Next chapter: Testing hypotheses with standard errors

Taken together, these two experiments provide relatively good evidence (p<0.05) that sleep deprivation increases reaction time. Naturally, the more times an outcome is replicated, the more believable the outcome. Assume the experimenter did the experiment six times and the sleep-deprived group was slower each time. If the probability values were: 0.10, 0.08, 0.12, 0.07, 0.19, and 0.13, the combined probability would be 0.009. Therefore, six non-significant probabilities combine to produce one highly significant probability. Compare this with the naive view that would state that the experimenter's hypothesis is almost certainly incorrect since not one of the six experiments found a significant difference between sleep-deprived and control subjects. Such a view implicitly accepts the null hypothesis, a serious error.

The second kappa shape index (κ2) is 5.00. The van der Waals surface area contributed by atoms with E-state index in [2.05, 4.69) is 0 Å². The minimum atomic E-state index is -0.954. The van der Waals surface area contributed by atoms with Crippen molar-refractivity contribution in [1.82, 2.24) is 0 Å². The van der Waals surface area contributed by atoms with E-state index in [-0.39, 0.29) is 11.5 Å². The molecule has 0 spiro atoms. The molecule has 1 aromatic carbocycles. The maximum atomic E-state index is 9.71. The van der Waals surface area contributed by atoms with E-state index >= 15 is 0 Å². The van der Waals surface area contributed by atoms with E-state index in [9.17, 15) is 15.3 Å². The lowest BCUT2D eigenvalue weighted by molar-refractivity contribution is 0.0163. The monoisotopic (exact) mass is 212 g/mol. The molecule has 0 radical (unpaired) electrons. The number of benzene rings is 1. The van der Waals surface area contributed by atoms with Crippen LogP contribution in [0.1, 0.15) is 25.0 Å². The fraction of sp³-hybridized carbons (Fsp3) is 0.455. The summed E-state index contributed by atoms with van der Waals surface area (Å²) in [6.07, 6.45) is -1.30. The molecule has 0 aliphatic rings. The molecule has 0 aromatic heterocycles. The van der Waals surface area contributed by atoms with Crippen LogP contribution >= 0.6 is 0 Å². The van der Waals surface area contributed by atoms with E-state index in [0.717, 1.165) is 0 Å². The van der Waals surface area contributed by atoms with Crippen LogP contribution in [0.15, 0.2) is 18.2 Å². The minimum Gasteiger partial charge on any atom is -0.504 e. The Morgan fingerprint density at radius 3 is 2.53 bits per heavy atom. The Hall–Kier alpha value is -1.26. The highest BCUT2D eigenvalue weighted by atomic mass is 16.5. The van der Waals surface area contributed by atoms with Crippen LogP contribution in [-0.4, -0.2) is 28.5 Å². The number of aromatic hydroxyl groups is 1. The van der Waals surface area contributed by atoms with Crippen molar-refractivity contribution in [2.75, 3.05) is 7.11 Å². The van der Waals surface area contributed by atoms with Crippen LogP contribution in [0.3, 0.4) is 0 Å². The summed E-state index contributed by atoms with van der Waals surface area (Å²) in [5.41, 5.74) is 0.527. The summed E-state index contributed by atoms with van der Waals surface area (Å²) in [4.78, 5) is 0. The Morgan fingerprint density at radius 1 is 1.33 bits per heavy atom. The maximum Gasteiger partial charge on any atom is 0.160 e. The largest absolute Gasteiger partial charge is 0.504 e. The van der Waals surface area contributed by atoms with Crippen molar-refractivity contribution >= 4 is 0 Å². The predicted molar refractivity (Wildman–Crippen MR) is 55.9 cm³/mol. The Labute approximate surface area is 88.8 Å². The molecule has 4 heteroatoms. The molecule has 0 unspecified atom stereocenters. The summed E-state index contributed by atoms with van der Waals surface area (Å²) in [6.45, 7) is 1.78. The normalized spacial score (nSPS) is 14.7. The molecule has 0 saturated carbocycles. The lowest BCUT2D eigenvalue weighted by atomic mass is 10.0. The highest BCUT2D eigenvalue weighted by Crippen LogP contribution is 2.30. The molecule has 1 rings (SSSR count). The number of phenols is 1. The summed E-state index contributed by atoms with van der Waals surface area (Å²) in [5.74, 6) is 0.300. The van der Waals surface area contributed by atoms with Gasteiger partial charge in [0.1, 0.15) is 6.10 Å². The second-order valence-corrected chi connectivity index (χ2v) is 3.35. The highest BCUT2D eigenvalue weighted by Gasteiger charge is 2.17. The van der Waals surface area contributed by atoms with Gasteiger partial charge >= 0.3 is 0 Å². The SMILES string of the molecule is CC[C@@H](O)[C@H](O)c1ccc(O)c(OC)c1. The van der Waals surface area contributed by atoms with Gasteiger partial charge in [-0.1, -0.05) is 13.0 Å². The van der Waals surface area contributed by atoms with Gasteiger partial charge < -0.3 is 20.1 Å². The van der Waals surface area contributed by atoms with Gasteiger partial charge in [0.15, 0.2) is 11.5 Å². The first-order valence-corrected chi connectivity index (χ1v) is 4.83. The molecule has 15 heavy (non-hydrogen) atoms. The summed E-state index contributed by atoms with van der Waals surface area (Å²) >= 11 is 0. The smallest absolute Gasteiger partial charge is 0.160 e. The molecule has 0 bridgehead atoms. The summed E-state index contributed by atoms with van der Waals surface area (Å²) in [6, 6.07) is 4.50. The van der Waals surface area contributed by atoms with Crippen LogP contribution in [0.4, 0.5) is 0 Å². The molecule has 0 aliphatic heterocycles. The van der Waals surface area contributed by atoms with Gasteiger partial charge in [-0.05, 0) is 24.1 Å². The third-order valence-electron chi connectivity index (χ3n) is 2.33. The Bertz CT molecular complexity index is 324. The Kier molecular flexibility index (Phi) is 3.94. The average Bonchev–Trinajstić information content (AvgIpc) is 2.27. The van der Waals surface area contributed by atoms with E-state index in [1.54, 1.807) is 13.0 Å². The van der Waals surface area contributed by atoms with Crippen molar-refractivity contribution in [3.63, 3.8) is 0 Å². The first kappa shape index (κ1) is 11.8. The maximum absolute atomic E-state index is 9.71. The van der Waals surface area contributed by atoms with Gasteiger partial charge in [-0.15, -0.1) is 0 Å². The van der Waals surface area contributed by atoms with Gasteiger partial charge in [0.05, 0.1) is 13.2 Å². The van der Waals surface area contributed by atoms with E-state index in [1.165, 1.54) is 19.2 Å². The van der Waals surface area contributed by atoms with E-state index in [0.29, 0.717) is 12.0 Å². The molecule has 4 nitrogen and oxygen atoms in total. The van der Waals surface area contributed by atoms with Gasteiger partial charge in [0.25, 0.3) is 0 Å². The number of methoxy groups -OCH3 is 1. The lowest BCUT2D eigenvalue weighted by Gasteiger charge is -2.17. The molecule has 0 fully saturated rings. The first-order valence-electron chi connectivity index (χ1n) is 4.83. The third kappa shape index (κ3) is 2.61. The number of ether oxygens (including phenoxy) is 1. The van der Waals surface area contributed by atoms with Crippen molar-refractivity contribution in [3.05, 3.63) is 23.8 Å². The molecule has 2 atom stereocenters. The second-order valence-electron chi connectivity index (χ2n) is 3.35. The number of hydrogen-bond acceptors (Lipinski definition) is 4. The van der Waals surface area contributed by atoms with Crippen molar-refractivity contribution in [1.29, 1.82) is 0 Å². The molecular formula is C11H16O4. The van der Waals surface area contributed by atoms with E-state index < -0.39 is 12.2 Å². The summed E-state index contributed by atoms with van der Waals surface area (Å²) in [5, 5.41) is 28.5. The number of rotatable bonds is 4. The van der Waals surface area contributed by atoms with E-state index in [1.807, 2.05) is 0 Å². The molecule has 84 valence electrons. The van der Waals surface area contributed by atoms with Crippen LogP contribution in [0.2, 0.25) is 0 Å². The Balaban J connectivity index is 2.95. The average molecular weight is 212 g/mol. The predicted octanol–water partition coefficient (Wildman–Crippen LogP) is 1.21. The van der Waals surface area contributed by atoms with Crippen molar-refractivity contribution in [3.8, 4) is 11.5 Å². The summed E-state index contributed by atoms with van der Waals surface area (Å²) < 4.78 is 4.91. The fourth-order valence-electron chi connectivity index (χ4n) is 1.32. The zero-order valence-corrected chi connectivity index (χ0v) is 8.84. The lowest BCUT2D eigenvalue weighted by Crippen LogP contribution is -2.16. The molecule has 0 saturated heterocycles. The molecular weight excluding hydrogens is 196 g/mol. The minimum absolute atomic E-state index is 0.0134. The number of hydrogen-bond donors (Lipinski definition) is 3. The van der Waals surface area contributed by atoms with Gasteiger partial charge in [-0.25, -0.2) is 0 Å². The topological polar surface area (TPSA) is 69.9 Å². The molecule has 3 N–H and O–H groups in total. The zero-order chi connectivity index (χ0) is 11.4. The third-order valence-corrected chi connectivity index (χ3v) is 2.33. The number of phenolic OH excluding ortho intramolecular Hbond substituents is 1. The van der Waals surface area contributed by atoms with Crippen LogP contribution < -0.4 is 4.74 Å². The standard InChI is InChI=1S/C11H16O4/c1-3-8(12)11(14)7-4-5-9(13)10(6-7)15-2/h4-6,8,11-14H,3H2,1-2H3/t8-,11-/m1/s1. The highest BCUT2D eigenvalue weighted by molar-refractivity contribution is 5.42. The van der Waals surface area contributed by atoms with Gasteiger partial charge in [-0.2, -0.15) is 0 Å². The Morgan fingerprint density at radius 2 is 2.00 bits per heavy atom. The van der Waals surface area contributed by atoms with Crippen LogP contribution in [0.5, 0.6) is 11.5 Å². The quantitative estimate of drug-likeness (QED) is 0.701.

In summary, a non-significant result means that the data are inconclusive. Collecting additional data may be all that is needed to reject the null hypothesis. If the null hypothesis is true, then additional data will make clear that the effect is at most small. The additional data can never prove that the effect is nonexistent.

Next chapter: Testing hypotheses with standard errors